This weekend I played in a Mens Open event that is based on match play. I love watching and playing in match play events. In this format you are placed in a foursome and are assigned one player that you will play against for the front 9. Winners of the two matches playoff on the back nine and the match losers playoff on the back nine also.
Going into the event I was playing solid. Warming up for the day I was hitting crisp and soft landing pitches. Hitting a soft fade with the irons and driver. I was feeling pretty good about myself on the first tee. Set up for a small fade for my tee shot and my normal draw was the result which place me in the trees. I was not upset with myself and took my medicine and lost the hole.
One thought I always have going into match play is to assume that when you are on the green your opponent will make each shot. Does not matter if the putt is 3 feet or 60 feet. I find it keeps my nerves in check and my emotions stay on an even keel. On the second hole I was in for a par and my opponent had a 10 foot putt for par that he made.
The third hole my opponent hit a fairway bunker and had to lay off on a shorter length par 5. I hit in the left rough but had the opportunity to hit the green in two. However I had to hit a shot I have not practiced in years. But I decided to hit the shot anyways. I executed the shot to perfection if I was attempted to hit an over the top smoother pull rather than the high draw I envisioned. Mental mistake #1. So rather than being around the green in two I was chipping out of a nasty lie in the trees. Letting my opponent get up and down for par and win the hole.
The fourth hole is a 415 yard par 4. We all hit solid drives. My opponent skulled his second shot and the ball ran through the green and ended up on the back fringe. My punched wedge hit a ridge about 30 feet short of the pin and stopped dead. My opponent putted up and left his putt 10 feet short. We were playing on greens that were recently aerated. To keep the ball from bouncing off line they needed to have an aggressive speed. My first putt ran by the hole and hit a little down sloped and ended up 15 feet past the hole. Fortunately for me we both missed out par putts. I felt this was another mental mistake as I was not aware of what the green was like behind the hole when assessing my first putt. Instead of winning the hole I felt I let my opponent off the hook.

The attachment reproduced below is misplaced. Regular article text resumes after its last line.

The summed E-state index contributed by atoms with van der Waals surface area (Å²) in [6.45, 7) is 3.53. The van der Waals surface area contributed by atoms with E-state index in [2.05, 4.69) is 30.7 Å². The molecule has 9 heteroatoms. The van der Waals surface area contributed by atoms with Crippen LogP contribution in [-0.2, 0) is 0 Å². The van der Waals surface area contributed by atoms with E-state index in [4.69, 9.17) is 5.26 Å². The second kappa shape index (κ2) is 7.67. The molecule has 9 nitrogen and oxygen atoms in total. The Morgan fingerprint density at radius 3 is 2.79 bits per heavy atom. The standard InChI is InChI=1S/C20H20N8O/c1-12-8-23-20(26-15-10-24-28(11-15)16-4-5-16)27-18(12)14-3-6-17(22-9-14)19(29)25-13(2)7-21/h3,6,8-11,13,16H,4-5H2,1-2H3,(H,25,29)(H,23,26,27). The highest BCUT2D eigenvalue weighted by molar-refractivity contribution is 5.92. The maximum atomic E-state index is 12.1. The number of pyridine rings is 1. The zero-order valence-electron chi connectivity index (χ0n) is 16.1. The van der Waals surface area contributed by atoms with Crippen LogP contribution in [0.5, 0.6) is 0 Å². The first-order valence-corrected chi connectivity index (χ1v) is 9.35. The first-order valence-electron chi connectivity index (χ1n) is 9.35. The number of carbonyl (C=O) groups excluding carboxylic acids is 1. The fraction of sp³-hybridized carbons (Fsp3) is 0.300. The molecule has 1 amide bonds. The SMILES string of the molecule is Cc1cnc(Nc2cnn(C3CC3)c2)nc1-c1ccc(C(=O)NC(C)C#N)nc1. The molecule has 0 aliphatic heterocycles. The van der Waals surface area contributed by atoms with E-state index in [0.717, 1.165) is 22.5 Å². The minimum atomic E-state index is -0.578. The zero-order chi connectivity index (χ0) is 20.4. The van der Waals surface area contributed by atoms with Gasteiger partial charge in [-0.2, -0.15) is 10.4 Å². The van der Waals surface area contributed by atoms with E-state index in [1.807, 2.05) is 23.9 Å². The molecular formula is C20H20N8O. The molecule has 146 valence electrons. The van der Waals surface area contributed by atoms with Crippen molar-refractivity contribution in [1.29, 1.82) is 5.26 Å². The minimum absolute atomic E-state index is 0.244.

Two mental mistakes in two holes cost me a loss of one hole and a possible win on another. Played solid for the next two hole but lost the 6th hole to a good birdie. Standing on the 7th tee I was down 3 with three to play. Lucky for me my opponent had a mental lapse of this hole letting me extend to match. He must of been upset with himself on the eighth hole because he smoother hooked a drive into deep grass in the left rough. This allowed me to make a conservative par to win the hole. Now I was one down with one to play.
The ninth hole is a par 5. We both had to lay up after our drives. I played my lay up to give my self a good angle to the green. I visualized the shot I wanted to hit. Confidently set up to the ball, took my stance, started my back swing and changed my mind at the top of the swing. Resulting in a shot very similar to my second shot of the 3rd hole. A low smoothed pull hook that missed the green short and left. Leaving a delicate pitch over a bunker with very little room to the pin sitting on a downhill slope. My opponent played his shot thirty feet away from the pin and two putted for a 2 up win.
I lost the first hole from a bad swing but this did not upset me as much and losing the holes in which I made the mental errors. When putting if I miss a putt that I made a good stroke, the ball rolled along the line I envisioned and had good speed this does not bother me. I would rather miss a putt I executed well then be lucky and make a putt that I misplayed. I would rather make a bad score on a hole if I had a good mental mind frame and had a swing error rather than the high score be a result of a mental error. I find swing errors can be fixed easier than mental errors especially when it comes to golfers.